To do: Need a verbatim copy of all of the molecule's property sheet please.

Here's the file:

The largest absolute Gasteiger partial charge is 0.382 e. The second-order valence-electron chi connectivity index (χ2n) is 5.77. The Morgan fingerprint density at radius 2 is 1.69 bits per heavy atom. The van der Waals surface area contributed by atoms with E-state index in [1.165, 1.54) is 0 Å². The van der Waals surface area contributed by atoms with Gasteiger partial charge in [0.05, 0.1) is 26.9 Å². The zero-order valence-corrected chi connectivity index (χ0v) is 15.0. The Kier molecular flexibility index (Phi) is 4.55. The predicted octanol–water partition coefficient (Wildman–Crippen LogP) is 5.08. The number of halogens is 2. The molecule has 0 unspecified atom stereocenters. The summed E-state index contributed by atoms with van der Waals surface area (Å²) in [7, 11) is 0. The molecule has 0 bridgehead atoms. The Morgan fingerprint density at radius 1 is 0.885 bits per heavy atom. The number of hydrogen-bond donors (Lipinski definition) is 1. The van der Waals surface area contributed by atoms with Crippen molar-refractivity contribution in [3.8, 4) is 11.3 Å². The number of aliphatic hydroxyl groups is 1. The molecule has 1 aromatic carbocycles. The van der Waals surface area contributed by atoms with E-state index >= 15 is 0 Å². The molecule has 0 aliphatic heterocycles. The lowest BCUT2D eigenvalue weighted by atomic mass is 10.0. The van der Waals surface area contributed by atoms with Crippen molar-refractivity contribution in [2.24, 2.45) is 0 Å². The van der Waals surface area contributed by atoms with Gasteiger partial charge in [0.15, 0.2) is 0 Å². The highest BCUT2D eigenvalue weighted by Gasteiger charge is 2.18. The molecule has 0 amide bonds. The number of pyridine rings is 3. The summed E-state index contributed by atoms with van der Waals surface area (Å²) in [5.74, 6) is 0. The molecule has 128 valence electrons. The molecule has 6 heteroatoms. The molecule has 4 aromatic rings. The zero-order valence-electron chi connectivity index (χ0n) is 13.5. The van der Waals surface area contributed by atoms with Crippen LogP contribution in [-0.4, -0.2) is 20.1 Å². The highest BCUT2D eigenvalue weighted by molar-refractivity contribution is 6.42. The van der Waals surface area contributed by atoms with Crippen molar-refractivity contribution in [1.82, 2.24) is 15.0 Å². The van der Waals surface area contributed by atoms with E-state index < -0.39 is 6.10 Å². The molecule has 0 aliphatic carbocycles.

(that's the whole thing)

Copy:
The largest absolute Gasteiger partial charge is 0.382 e. The second-order valence-electron chi connectivity index (χ2n) is 5.77. The Morgan fingerprint density at radius 2 is 1.69 bits per heavy atom. The van der Waals surface area contributed by atoms with E-state index in [1.165, 1.54) is 0 Å². The van der Waals surface area contributed by atoms with Gasteiger partial charge in [0.05, 0.1) is 26.9 Å². The zero-order valence-corrected chi connectivity index (χ0v) is 15.0. The Kier molecular flexibility index (Phi) is 4.55. The predicted octanol–water partition coefficient (Wildman–Crippen LogP) is 5.08. The number of halogens is 2. The molecule has 0 unspecified atom stereocenters. The summed E-state index contributed by atoms with van der Waals surface area (Å²) in [7, 11) is 0. The molecule has 0 bridgehead atoms. The Morgan fingerprint density at radius 1 is 0.885 bits per heavy atom. The number of hydrogen-bond donors (Lipinski definition) is 1. The van der Waals surface area contributed by atoms with Crippen molar-refractivity contribution in [3.8, 4) is 11.3 Å². The number of aliphatic hydroxyl groups is 1. The molecule has 1 aromatic carbocycles. The van der Waals surface area contributed by atoms with E-state index >= 15 is 0 Å². The molecule has 0 aliphatic heterocycles. The lowest BCUT2D eigenvalue weighted by atomic mass is 10.0. The van der Waals surface area contributed by atoms with Crippen molar-refractivity contribution in [2.24, 2.45) is 0 Å². The van der Waals surface area contributed by atoms with Gasteiger partial charge in [0.15, 0.2) is 0 Å². The highest BCUT2D eigenvalue weighted by Gasteiger charge is 2.18. The molecule has 0 amide bonds. The number of pyridine rings is 3. The summed E-state index contributed by atoms with van der Waals surface area (Å²) in [5.74, 6) is 0. The molecule has 128 valence electrons. The molecule has 6 heteroatoms. The molecule has 4 aromatic rings. The zero-order valence-electron chi connectivity index (χ0n) is 13.5. The van der Waals surface area contributed by atoms with Crippen LogP contribution in [-0.4, -0.2) is 20.1 Å². The highest BCUT2D eigenvalue weighted by molar-refractivity contribution is 6.42. The van der Waals surface area contributed by atoms with Crippen molar-refractivity contribution in [1.82, 2.24) is 15.0 Å². The van der Waals surface area contributed by atoms with E-state index < -0.39 is 6.10 Å². The molecule has 0 aliphatic carbocycles.